FORT WAYNE, Ind. (WANE) - At this time last year, the homicide count in Fort Wayne was 28. As of August 11, 2014, the city’s homicide count stands at 7. City leaders said they are committed to keeping that number low. In a meeting last Friday, Mayor Tom Henry teamed up with the state Commission on the Social Status of Black Males in order to support four initiatives aimed at decreasing violence and increasing achievement among local African American men. It’s still not clear just what the initiatives will look like, but they’ll focus on helping African-American men lead productive lives and overcome some common hurdles.
“Every time you turn around, there’s like robbings, killings, stealings,” said A. Martina, who recently moved to Fort Wayne. “People trying to eat. Trying to live.” Martina is from Chicago and said the problems people faced there that kept the crime rate high are similar to ones he sees in Fort Wayne.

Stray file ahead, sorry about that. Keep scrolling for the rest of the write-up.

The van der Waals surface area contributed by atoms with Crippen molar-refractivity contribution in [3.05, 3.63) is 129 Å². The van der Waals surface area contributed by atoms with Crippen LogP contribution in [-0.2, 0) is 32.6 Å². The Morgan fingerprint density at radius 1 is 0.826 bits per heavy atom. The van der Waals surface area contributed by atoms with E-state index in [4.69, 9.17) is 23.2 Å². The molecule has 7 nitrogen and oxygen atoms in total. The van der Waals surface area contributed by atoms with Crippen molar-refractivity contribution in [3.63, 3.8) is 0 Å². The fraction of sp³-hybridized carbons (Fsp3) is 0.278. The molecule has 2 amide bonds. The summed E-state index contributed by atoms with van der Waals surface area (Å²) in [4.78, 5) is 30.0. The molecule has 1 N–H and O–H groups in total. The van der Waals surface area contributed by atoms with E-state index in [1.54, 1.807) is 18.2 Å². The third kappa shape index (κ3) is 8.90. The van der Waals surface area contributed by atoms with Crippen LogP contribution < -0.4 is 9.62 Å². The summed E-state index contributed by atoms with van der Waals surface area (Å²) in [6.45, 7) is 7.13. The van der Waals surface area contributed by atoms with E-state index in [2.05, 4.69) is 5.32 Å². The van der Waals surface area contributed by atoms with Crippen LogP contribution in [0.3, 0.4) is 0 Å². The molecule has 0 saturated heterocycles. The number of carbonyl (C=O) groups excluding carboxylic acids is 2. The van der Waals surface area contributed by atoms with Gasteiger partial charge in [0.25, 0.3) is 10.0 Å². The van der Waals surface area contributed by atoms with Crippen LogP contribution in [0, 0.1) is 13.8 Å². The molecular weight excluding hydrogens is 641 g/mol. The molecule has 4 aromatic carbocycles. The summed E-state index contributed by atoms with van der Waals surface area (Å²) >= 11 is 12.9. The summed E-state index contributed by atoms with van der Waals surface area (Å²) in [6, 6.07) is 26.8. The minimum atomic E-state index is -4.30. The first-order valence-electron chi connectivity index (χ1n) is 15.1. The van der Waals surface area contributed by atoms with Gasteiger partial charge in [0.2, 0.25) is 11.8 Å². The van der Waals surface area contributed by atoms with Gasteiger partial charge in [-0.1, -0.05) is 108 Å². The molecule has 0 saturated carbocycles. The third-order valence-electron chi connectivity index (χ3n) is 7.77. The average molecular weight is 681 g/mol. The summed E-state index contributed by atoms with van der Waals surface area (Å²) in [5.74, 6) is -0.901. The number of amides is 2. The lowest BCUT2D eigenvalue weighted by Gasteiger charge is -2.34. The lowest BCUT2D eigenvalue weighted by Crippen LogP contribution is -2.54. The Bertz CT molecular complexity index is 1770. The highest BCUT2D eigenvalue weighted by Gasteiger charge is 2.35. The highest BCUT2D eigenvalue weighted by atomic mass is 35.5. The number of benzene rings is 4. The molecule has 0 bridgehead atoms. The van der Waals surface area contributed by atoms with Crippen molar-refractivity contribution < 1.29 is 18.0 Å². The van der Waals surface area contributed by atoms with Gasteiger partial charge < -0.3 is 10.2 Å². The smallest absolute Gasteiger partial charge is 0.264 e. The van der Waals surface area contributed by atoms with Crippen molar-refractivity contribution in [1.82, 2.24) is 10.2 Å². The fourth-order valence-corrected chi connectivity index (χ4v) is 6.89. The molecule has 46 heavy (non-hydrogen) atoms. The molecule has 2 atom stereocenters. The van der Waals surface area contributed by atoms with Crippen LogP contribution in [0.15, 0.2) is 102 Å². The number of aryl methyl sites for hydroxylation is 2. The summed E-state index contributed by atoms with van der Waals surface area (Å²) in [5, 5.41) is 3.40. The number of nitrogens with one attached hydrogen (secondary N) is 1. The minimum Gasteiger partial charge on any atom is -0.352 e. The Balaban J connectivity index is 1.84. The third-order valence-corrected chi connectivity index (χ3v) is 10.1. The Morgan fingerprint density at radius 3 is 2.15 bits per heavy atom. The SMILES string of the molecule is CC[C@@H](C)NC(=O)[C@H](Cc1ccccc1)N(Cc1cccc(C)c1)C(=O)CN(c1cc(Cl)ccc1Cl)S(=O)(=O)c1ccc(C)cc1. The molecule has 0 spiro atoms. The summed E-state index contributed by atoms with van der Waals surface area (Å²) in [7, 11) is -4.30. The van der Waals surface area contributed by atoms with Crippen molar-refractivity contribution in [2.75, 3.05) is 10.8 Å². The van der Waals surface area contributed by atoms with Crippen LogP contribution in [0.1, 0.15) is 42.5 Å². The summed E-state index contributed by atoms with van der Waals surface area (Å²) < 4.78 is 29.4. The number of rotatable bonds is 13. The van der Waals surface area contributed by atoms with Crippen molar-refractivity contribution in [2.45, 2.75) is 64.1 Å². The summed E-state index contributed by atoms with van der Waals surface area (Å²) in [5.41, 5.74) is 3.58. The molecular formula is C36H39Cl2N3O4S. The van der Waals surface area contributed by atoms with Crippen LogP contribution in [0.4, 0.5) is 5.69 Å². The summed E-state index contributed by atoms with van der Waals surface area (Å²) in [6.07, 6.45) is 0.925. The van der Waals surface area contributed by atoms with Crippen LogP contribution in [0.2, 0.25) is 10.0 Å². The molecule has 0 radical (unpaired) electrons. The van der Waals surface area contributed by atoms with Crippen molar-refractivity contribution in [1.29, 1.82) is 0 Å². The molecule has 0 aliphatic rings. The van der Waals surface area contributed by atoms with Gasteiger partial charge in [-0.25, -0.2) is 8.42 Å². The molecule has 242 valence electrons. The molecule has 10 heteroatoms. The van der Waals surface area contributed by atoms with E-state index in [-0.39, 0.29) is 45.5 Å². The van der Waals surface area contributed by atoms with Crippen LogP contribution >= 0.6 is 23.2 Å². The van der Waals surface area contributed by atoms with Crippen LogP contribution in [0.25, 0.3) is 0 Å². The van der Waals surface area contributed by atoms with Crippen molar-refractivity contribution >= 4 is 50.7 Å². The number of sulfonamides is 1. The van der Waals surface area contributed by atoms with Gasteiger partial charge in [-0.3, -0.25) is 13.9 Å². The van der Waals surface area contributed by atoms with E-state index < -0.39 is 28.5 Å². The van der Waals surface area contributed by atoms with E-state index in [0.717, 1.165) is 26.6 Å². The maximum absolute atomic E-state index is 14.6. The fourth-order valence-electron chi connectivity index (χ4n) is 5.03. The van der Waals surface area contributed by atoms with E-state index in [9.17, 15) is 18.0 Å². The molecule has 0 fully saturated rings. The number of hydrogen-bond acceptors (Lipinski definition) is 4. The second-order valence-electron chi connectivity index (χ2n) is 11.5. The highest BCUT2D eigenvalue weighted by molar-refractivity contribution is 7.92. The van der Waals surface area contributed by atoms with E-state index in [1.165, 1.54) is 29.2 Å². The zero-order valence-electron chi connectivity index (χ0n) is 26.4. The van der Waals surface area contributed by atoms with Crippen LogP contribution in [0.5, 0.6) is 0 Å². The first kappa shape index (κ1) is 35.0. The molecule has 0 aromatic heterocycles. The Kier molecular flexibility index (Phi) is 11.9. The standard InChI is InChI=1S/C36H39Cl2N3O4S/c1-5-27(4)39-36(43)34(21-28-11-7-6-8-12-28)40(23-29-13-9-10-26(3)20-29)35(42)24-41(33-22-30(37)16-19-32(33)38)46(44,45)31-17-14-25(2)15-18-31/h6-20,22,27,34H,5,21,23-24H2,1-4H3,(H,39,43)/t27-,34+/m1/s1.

“They feel like my mom don’t care, my dad’s not around, my brother’s in jail, so what do I have to live for, so I’m going to go out here and rob and steal and kill and laugh about it,” said T.J. Gates. Gates said he’s gotten on the right path and turned his life around, but his journey wasn’t easy.
“My pops wasn’t around, nobody was around, nobody cared, I felt like I had to do something, and me being in jail, I couldn’t help anybody,” Gates said.
Fatherless homes are a common issue community leaders are trying to tackle. Gates said people taking the time to show that they care is a big part of the solution. He credits his male mentors in the community with helping him. Now, city leaders are hoping having programs and initiatives focused on education, health, employment, and recidivism will also become part of the solution and promote understanding.
Last year, Fort Wayne was one of 11 cities chosen nationally for programs to enhance black male achievement.